Critics' review: Besharam an experiment for Ranbir in action-comedy genre
Sweta Kaushal, Hindustantimes.com
New Delhi, October 02, 2013
First Published: 16:31 IST(2/10/2013)
Last Updated: 21:54 IST(2/10/2013)
Ranbir Kapoor impresses in the title track of Besharam which is also a dance number. Take a look at the other stills of the movie.
Director: Ahinav Kahsyap
Starring: Ranbir Kapoor, Pallavi Sharda, Rishi Kapoor and Neetu Kapoor
Ranbir Kapoor's much-awaited film Besharam is out in theatres. Dabangg director Abhinav Kashyap's latest directorial
venture brings together the Kapoor family on-screen for the first time.
While Besharam is an experiment for actor Ranbir Kapoor in action-comedy genre, the film tests the callibre of Abhinav Kashyap. His debut directorial venture Dabangg proved to be a hit at the box office - but the film had Salman Khan who has an expertise in pulling off non-sensical comedy in an impressive manner. Incidently, Salman's fans accept him with the kind of comedy Dabangg shows.
Will this experiment work with Ranbir? Only time will tell if the box office numbers for Besharam match those of Dabangg, but the film certainly fails to impress the critics.
Most reviewers find the whole concept a bit off the mark.
Nandini Ramnath writes for Livemint: "The flesh is willing but the spirit weak in Besharam, Abhinav Singh Kashyap’s unimaginative tribute to seventies Hindi cinema. When it’s not trying to jolt audiences out of the stupor they are likely to slide into, Besharam turns over every cliché from the Big Black Book of Hindi Movie Plots section that lists “Robin Hood-inspired Thief Takes Good Turn After Heart is Stolen."
Mohar Basu (Koimoi) agrees, "Filmmakers need to learn that rabid formulaic ideas can be created with crisp writing too."
The critics, nonetheless, are happy with the performances. Mohar Basu writes, "Ranbir Kapoor is earnest and brilliant as Babli. Pallavi Sharda is average with a pleasant screen presence. There is barely anything vastly impressive to mention about her."
Rohit Khilnani (India Today) writes, "Performances are not bad. Ranbir is charming and honest. Rishi and Neetu Kapoor do their fair bit. Pallavi Sharda as RK's love interest is not bad but again, has very little to do. All the actors are simply wasted as the plot doesn't give them any scope to entertain."
Sarita A Tanwar (DNA), couldn't agree more: "This is Ranbir's experiment to see whether he can successfully do the films that Salman Khan, Ajay Devgn and Akshay Kumar have knocked out of the park. Can't blame him for trying to do something different. And talented he is, because he does it as well as his seniors."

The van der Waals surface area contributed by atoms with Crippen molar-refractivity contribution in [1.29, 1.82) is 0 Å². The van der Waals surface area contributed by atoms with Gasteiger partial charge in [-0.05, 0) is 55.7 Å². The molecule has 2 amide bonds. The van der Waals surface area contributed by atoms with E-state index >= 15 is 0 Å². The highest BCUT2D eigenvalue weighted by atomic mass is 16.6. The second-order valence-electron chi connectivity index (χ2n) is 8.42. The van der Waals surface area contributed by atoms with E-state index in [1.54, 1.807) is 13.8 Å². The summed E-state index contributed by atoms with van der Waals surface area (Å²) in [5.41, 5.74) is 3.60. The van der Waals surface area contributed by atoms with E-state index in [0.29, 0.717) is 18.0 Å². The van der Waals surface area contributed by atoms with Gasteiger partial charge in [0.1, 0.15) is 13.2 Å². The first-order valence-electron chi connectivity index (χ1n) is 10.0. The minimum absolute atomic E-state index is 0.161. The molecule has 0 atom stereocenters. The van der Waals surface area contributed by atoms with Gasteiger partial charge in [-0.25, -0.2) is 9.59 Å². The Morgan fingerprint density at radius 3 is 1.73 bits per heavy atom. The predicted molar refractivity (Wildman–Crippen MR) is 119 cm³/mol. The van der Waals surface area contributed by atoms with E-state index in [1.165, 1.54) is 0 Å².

However, the performances fail to lift up the complete cinematic experience for the critics.
According to Rohit Khilnani, it was Salman's charm that worked in Dabangg, not Abhinav's" , "The reason Filmmaker Abhinav Singh Kashyap succeeded the first time with Dabangg was because he had Salman Khan who is capable of pulling off all the possible non nonsensical scenes and dialogues given to him; it works with Salman's fans almost all the time. Now the director tries to do something similar with Ranbir Kapoor and does it work? Obviously not!"
Nandini Kamath writes "Kashyap positions Kapoor in the centre of the frame whenever possible and lets the actor run all over the movie to the exclusion of other characters. It works to the extent that Kapoor is a star in the popular Hindi cinema mould and can command attention in the dreariest of moments, but even screen gods can’t convert water into wine."
Mohar Basu writes, "Besharam has too many shortcomings and lacks the ravishing junk delight of calamitous ending that commercial flicks usually generate."
Rohit Khilnani writes, "There is a lot of mismatch in Besharam. The leading man and leading lady together look odd and lack chemistry."
Sarita A Tanwar, however, finds a few things worth praising: "What I love about Besharam is the references and nods to various Hindi films from Gaddar (Rishi trying to uproot a hand pump to beat up the baddies) to Mr India (Babli's gang of orphan kids) to Sholay to DDLJ (the doggie romance with the track Tujhe Dekha Toh Yeh Jaana Sanam playing in the back). There are many more. Makes you wish the entire film was in that spoofy space."
However, it may be a one-time watch for a few, writes Mohar Basu: "There are no outrageously significant elements that makes it a compelling watch which in the end rankles deeply! But if cinema is your way of enjoying nachos and popcorn for you, Ranbir’s shamelessly ‘Besharam’ avatar will do for you! "